23.09.2022: Anaplastic large cell lymphoma (ALCL) is an aggressive blood cancer that mainly affects children and adolescents, but it can also affect adults. A recent international study led by scientists from the University of Veterinary Medicine Vienna and the Medical University of Vienna has now identified a new biomarker and effective therapeutic approach with the protein PDGFRβ and its downstream signaling pathway STAT3/5. According to the researchers, the inhibition of this axis promises a therapy with significantly improved prospects of success.
Anaplastic large cell lymphoma (ALCL) is a very aggressive lymph node cancer that originates from immune T cells and is often caused by the protein NPM-ALK. It is a fusion protein of nucleophosmin (NPM) and anaplastic lymphoma kinase (ALK). Targeting this fusion protein is highly effective, but often leads to relapse. The two transcription factors cJUN and JUNb play a central role in the development of ALCL. They are downstream of the protein NPM-ALK and regulate the protein PDGFRβ.
Protein PDGFRβ accelerates tumor growth
A recent international study led by Dr. Sabine Lagger at the Laboratory Animal Pathology, Vetmeduni and Prof. Lukas Kenner at the Laboratory Animal Pathology, Vetmeduni and Clinical Institute of Pathology of MedUni Vienna has now identified a new biomarker and therapeutic approach with the protein PDGFRβ. In this study, Garces de los Fayos Alonso et al. describe that the STAT3/5 signaling pathway is downstream of the PDGFRβ protein and is partly responsible for these tumors becoming more aggressive. Lukas Kenner summarizes the conclusions, "We have found PDGFRβ as a new biomarker and consider PDGFRβ-STAT3/5 signaling to be the central factor in aggressive ALCL tumors. Furthermore, we assume that inhibition of PDGFRβ and/or STAT3/5 will massively improve survival of patients with ALCL."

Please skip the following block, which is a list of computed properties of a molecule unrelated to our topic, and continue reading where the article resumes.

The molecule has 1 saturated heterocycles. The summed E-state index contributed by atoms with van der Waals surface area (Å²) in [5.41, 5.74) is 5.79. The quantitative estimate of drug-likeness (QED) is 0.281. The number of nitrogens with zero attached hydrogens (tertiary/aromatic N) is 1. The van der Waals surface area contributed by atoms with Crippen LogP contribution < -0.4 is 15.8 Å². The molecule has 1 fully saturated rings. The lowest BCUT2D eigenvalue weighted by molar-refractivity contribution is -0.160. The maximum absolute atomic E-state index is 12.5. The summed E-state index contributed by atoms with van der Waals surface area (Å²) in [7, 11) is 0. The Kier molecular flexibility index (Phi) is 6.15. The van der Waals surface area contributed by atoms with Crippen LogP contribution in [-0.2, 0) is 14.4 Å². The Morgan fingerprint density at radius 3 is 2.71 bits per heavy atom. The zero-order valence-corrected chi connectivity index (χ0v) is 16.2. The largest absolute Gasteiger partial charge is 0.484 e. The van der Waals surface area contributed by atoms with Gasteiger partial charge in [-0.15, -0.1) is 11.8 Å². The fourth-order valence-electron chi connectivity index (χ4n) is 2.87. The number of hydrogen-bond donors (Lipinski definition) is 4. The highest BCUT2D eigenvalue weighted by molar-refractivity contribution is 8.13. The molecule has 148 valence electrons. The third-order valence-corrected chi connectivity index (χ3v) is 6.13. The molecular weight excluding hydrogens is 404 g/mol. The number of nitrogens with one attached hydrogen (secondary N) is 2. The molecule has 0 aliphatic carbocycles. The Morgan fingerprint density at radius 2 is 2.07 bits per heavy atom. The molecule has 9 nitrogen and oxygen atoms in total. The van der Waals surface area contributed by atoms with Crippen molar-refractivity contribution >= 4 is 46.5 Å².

Efficacy of drug combinations
As part of her dissertation, Ines Garces not only succeeded in identifying the role of PDGFRβ in tumor development, but also demonstrated that inhibition of the entire pathway is an effective therapeutic strategy for relapsed patients. The results in the mouse model are promising for people suffering from PDGFRβ-driven ALCL. Sabine Lagger says, "This signaling pathway acts as a double-edged sword, giving malignant cells a selective advantage that increases their carcinogenic potential, while also providing an alternative pathway for pharmacological inhibition." According to the scientists, further studies are now needed to learn more about additional kinases and their underlying molecular mechanisms so that better drug combinations can be developed to prevent tumor recurrence.
The article „PDGFRβ promotes oncogenic progression via STAT3/STAT5 hyperactivation in anaplastic large cell lymphoma“ by I. Garces de los Fayos Alonso, L. Zujo, I. Wiest, P. Kodajova, G. Timelthaler, S. Edtmayer, M. Zrimšek, S. Kollmann, C. Giordano, M. Kothmayer, H. A. Neubauer, S. Dey, M. Schlederer, B. S. Schmalzbauer, T. Limberger, C. Probst, O. Pusch, S. Högler, S. Tangermann, O. Merkel, A. I. Schiefer, C. Kornauth, N. Prutsch, M. Zimmerman, B. Abraham, J. Anagnostopoulos, L. Quintanilla‑Martinez, S. Mathas, P. Wolf, D. Stoiber, P. B. Staber, G. Egger, W. Klapper, W. Woessmann, T. A. Look, P. Gunning, S. D. Turner, R. Moriggl, S. Lagger and L. Kenner was published in „Molecular Cancer“.